Flexibility, Inclusivity and Technology Hold the Keys to Supporting a Hybrid Workplace

Editor’s note: This blog is part of Mission North’s new Workplace Wisdom series, which aims to examine all aspects of the Future of Work in conversation with HR executives and industry observers.

Organizations across industries are at an inflection point as some employees return to the office and others choose remote or hybrid work. Only one thing is certain: the workplace norms of years past must evolve to accommodate changes in employee expectations and working styles.

The battle for talent is real. The organizations that get this transition right will have a crucial edge in attracting and retaining employees. But what does a future in this hybrid environment look like? How can employees stay connected while working across multiple shifting environments? 

We turned to three Future of Work experts for their advice and insights on navigating this significant (and likely permanent) shift —Laszlo Bock, Humu CEO and Co-Founder, Cecile Alper-Leroux, UKG GVP of Research and Innovation, and Carter Busse, Workato CIO. Their responses, which have been edited for length, are below:

Be Flexible

“There can be no one-size-fits-all approach to hybrid work, even within an organization,” says Humu’s Laszlo. “Each business needs to come up with a customized plan that works for their environment, their customers, their employees, their industry. Organizations should consider what hybrid work means at the team and individual level. The successful approach for a sales team will look entirely different than that of an HR or IT team.”

Carter at Workato agrees that flexibility is key. “From a culture perspective, employees overwhelmingly want flexibility. Organizations that can support that flexibility and choice are likely to see more engaged and satisfied employees. CEOs across the board are pushing for a return to office, while CIOs are facing big waves of resignations. IT talent in particular is in high demand and the good IT resources are finding better jobs that fit their quality of life and are optimized for flexibility. Companies need to create environments that suit employees’ needs wherever they may be located, or those people will move on.”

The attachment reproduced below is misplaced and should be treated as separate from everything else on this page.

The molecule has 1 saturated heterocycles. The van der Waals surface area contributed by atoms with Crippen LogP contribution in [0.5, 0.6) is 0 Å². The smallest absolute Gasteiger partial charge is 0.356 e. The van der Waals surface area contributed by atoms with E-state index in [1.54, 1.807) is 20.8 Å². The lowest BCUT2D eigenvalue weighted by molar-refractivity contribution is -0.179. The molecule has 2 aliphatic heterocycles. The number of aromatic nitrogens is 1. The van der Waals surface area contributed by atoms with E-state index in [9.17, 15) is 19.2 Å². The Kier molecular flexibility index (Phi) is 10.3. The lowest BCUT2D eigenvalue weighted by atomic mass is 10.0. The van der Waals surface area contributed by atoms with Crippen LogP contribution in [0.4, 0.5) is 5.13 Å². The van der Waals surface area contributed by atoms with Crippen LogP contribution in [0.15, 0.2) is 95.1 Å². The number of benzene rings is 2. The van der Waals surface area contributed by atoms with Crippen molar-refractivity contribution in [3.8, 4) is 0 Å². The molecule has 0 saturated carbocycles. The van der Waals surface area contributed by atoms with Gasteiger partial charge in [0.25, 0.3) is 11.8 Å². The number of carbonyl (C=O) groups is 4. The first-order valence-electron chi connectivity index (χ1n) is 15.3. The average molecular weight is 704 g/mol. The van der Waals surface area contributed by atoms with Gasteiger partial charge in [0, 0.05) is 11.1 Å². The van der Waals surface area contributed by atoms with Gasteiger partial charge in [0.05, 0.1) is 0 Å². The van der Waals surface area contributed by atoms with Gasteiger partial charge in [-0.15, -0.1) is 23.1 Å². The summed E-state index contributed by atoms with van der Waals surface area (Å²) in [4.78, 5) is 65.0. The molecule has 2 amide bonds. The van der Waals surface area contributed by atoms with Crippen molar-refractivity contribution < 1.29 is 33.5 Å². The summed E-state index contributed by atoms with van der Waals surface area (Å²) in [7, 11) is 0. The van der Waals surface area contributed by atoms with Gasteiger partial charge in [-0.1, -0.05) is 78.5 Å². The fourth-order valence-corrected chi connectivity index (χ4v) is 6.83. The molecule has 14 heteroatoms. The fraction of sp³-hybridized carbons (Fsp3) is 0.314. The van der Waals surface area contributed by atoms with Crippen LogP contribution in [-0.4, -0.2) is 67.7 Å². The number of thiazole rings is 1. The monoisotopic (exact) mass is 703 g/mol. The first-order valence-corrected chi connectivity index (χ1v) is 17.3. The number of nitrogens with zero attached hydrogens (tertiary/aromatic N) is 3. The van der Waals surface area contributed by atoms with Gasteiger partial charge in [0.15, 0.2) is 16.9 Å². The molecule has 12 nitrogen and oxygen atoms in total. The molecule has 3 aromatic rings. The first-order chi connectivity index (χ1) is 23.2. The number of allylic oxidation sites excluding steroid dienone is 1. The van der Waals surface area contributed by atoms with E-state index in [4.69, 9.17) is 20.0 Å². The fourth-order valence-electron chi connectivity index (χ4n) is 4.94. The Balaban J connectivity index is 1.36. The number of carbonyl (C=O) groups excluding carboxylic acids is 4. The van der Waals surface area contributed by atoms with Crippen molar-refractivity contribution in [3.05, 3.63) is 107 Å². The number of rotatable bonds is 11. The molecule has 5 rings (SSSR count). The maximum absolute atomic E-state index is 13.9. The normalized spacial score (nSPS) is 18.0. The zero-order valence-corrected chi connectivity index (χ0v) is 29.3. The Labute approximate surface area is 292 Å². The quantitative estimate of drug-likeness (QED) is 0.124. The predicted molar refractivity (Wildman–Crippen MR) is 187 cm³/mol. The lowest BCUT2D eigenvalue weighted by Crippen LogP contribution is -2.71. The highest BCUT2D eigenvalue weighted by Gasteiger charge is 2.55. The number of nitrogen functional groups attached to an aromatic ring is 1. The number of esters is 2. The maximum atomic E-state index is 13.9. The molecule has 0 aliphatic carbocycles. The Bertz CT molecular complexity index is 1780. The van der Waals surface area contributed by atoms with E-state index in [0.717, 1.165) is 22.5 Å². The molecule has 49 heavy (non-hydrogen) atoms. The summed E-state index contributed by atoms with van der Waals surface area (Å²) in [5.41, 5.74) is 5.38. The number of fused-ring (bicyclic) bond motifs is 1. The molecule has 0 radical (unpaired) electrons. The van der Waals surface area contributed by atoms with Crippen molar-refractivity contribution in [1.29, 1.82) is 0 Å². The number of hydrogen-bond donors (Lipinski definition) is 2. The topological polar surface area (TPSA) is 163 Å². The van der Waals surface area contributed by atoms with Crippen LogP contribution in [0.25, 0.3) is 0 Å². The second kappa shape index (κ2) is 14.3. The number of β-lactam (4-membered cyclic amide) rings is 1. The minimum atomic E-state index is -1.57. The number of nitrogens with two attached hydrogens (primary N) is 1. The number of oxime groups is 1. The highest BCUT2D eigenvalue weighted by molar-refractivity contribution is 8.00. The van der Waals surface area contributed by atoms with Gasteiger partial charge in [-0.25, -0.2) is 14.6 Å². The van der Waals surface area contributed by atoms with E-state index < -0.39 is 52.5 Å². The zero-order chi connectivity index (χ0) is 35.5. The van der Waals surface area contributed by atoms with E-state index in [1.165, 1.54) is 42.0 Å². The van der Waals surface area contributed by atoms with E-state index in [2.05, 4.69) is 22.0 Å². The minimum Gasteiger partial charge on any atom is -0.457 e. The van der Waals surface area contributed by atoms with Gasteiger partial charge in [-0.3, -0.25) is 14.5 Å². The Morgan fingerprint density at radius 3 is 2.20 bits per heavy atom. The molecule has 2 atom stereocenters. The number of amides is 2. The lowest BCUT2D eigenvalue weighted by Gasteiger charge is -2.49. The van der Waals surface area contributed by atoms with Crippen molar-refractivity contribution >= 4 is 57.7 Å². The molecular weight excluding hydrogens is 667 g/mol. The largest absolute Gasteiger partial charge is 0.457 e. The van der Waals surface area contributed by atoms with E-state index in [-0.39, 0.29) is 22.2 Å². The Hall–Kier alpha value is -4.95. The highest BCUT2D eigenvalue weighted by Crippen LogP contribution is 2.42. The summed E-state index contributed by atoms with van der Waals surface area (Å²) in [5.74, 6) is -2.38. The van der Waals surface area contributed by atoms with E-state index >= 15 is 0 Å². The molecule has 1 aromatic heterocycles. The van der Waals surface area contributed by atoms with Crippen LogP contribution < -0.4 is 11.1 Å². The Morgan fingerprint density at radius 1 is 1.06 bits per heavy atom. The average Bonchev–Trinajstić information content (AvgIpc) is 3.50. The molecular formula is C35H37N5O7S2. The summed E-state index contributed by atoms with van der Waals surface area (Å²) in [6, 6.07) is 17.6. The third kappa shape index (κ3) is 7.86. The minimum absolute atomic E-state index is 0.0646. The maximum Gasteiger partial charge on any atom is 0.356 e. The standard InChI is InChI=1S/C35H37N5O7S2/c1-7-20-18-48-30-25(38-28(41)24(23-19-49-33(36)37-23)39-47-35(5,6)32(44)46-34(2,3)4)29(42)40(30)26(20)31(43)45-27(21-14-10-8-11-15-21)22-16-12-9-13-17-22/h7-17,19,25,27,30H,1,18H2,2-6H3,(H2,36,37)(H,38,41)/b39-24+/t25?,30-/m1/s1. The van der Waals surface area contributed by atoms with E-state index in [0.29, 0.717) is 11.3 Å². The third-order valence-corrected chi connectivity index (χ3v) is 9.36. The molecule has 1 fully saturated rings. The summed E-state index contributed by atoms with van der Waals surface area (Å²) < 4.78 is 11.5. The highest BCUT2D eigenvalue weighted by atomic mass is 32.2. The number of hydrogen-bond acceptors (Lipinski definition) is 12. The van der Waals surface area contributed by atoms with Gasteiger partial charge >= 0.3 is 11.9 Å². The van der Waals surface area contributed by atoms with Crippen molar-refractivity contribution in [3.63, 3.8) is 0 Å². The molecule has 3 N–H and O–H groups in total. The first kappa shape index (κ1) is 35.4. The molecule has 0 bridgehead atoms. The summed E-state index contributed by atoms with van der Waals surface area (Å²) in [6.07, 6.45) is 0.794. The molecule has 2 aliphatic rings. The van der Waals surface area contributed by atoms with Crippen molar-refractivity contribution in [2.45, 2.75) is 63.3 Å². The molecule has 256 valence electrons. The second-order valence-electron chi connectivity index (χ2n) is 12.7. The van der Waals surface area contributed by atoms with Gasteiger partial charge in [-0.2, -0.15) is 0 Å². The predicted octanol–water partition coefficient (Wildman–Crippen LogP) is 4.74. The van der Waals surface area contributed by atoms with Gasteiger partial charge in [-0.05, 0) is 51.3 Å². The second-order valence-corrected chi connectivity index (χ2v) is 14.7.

“Organizations should consider what hybrid work means at the team and individual level.”

Laszlo Bock, CEO and Co-Founder, Humu

Prioritize Equity

UKG’s Cecile urges organizations to lead with workplace equity and to consider different types of workers while planning for the next phase of work.

“Return-to-office discussions have largely left out certain groups of employees, like frontline workers, employees of color, and those experiencing long-haul COVID symptoms,” she says. “It’s important to take steps that prioritize individual employee choice and consider the needs of the entire workforce. The events of the past year and a half have impacted different employees in different ways. A one-size-fits-all approach will inevitably fall short.”

Deploy Technology to Ease the Transition 

“Ease the transition to a hybrid team environment by putting tools in place that help organizations ensure safety, security and organizational protocols are followed and enable employees to easily follow guidelines,” says Carter. “For example, we have built an automation with Workato for employees to upload their vaccinations cards, reserve desks and follow colleagues so they are notified when others are going back to the office. This automation is a bot in Slack, so it’s super easy for employees. We also hooked up the automation to Alexa.” 

“Ease the transition to a hybrid team environment by putting tools in place that help organizations ensure safety, security and organizational protocols are followed and enable employees to easily follow guidelines.”

Carter Busse, CIO, Workato

Use Retention as a Metric for Success

“Employee retention will be a key quantitative metric to help measure the success of a hybrid work plan,” says Cecile. “Many employees are expecting their leaders to maintain the level of trust, flexibility and empathy that developed during 2020 and the first half of 2021. Employees expect to be supported through this hybrid transition—and many are prepared to leave organizations that miss the mark. A hybrid work plan must take into account factors like flexibility and empathetic leadership that create a supportive environment.”

“Employees expect to be supported through this hybrid transition—and many are prepared to leave organizations that miss the mark.”

Cecile Alper-Leroux, VP of Product and Innovation, UKG

Set Expectations, and Expect Iteration

“No one is going to get this right the first time, and leaders shouldn’t pretend they will,” says Laszlo. “The problem is that when things don’t go as planned and teams need to make changes, they’ll be interpreted as sudden and jolting; people will assume the plan isn’t working and they will get anxious. Instead, leaders—executives, managers—need to present the approach as, ‘Here’s the system we’ll try for three months. We’ll evaluate it and make adjustments from there as needed.’ If people expect change, they will then be less anxious when it happens and they will be more willing to go along with the solutions.”